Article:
Entertainment Magazine

Wednesday Horror: Frankenstein Meets the Wolf Man

Posted on the 04 July 2019 by Sjhoneywell
Film: Frankenstein Meets the Wolf Man
Format: DVD from personal collection on The New Portable. Wednesday Horror: Frankenstein Meets the Wolf Man

I’ve gone on record as saying that I like the Universal monsters as a general rule. Of them, I’d have a hard time picking a favorite between Frankenstein’s Monster and the Wolf Man. I like the monster because he’s probably the most sympathetic of all of the Universal monsters. He’s the one most easily misunderstood. Frankie is sort of the poster child for anyone who’s ever felt a misfit in this life. The Wolf Man, though, is the most tragic of the creatures. He is, at heart, a good man who has been cursed by something he didn’t ask for and didn’t deserve. Having them both in one movie? I couldn’t wait to watch Frankenstein Meets the Wolf Man when I bought a set of Frankenstein movies recently.

Despite his top billing, though, this is far more a vehicle for the Wolf Man, Larry Talbot (Lon Chaney, Jr.). Of course, with any monster sequel from this era, we need to start by resurrecting the monsters. The Wolf Man is first, as a pair of vagrants break into the Talbot family tomb to steal the jewelry they heard Larry was entombed with. They find a surprisingly preserved corpse instead of the bones they were expecting, and when they remove the branches of wolfs bane from the body, he reanimates. And of course it’s a full moon, so he goes lycanthrope on our hapless thieves and wakes up miles away in a hospital having been allegedly dead for four years.

Of course no one believes anything he has to say about his being a werewolf despite having admitted to committing a murder during his first night in the hospital. Eventually, Larry breaks out and heads to the continent where he tracks down the Romani woman Maleva (Maria Ouspenskaya) who originally told him about the curse. Recognizing him as the man who received the curse from her son, she agrees to help him, and the two decide to seek out the famous Dr. Frankenstein, who is said to be able to work miracles in the area of life and death.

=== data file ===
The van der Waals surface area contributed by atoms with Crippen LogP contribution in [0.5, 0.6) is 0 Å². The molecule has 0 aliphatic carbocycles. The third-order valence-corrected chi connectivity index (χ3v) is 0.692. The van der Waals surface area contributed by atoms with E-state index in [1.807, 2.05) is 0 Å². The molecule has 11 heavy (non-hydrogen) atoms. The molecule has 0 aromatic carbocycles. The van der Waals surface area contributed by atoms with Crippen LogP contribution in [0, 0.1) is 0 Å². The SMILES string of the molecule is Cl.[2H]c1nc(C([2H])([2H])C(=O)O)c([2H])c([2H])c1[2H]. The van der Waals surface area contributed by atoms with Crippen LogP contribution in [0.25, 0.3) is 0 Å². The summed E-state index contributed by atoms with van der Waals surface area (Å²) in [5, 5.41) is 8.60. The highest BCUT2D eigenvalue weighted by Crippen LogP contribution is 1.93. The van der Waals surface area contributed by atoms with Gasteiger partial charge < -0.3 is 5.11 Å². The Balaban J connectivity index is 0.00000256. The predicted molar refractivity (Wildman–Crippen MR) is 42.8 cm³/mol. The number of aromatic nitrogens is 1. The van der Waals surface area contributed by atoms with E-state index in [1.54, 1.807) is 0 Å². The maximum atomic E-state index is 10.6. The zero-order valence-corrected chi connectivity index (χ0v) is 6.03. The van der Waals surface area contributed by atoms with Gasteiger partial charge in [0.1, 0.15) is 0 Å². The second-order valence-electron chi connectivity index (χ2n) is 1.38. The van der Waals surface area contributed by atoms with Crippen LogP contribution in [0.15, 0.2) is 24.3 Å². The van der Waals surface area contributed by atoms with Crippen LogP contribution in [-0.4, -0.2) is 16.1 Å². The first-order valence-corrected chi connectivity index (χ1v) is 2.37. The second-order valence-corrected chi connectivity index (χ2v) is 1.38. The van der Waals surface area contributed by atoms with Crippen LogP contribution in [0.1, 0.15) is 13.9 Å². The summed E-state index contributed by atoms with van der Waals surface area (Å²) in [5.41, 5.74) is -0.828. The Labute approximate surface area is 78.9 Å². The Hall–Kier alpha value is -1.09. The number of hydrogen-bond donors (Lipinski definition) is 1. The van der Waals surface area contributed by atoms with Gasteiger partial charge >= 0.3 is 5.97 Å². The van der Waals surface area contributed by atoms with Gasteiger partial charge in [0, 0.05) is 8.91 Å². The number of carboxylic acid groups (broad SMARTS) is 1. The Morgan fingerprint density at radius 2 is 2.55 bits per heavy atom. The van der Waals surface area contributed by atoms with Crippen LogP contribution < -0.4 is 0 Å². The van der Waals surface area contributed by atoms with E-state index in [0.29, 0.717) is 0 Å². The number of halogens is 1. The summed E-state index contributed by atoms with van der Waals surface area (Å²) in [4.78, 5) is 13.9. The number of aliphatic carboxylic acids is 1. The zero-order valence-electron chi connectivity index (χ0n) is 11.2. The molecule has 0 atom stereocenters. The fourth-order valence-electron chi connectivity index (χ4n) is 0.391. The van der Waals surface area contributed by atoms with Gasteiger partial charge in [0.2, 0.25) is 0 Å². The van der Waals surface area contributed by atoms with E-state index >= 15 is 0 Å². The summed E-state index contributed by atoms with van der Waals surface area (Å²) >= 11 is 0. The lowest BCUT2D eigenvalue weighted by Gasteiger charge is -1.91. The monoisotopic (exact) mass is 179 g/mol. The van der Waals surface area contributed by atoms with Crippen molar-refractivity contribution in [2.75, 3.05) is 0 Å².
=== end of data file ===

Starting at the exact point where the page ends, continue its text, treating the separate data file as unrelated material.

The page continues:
Of course, Dr. Frankenstein is dead (and this is Dr. Ludwig Frankenstein we are talking about here), and his castle (circa Ghost of Frankenstein) is in ruins. Hunted by the townspeople for even mentioning the hated name, Larry finds himself once again transformed. He eventually winds up at the castle, where he discovers the Monster (Bela Lugosi!), and revives him.

So here’s the thing--Frankenstein Meets the Wolf Man is both a joy and a little disappointing. It’s really short, and a movie that pairs up two truly iconic monsters could stand to run at least another 15 minutes to give us the team up (or battle) we deserve. That said, I’m not sure where I’d beef up the running time. The movie gets right to the point of the story and goes along at a nice clip. There’s not a lot of fat to trim here, and adding more might end up just feeling like padding.

It does feel strange that Frankenstein gets the top billing, though, because he’s not in the movie until after the halfway point, and he’s not in it a great deal after that, either. And yes, I know it’s Frankenstein’s Monster and not the doctor himself. Allow me a shortcut now and then.

Still, Lon Chaney reprising the role of Larry Talbot is a real treat. Chaney made a lot of terrible movies in his career, but he makes up for all of them with this character. The Wolf Man, as I said above, is the most tragic of the Universal Monsters, and a great deal of that can be credited directly to Chaney’s loser-like persona and hangdog expression. He’s easy to feel sorry for, and that’s exactly how we should approach Larry Talbot.

Of course I liked this movie. It’s loads of fun for what it is and while I could stand more of the Monster and more in general, it’s a hard movie to find fault with in any serious way.

Why to watch Frankenstein Meets the Wolf Man: Two classic Universal monsters in one movie.
Why not to watch: Despite his top billing, Frankenstein’s Monster isn’t in this that much.

Back to Featured Articles on Logo Paperblog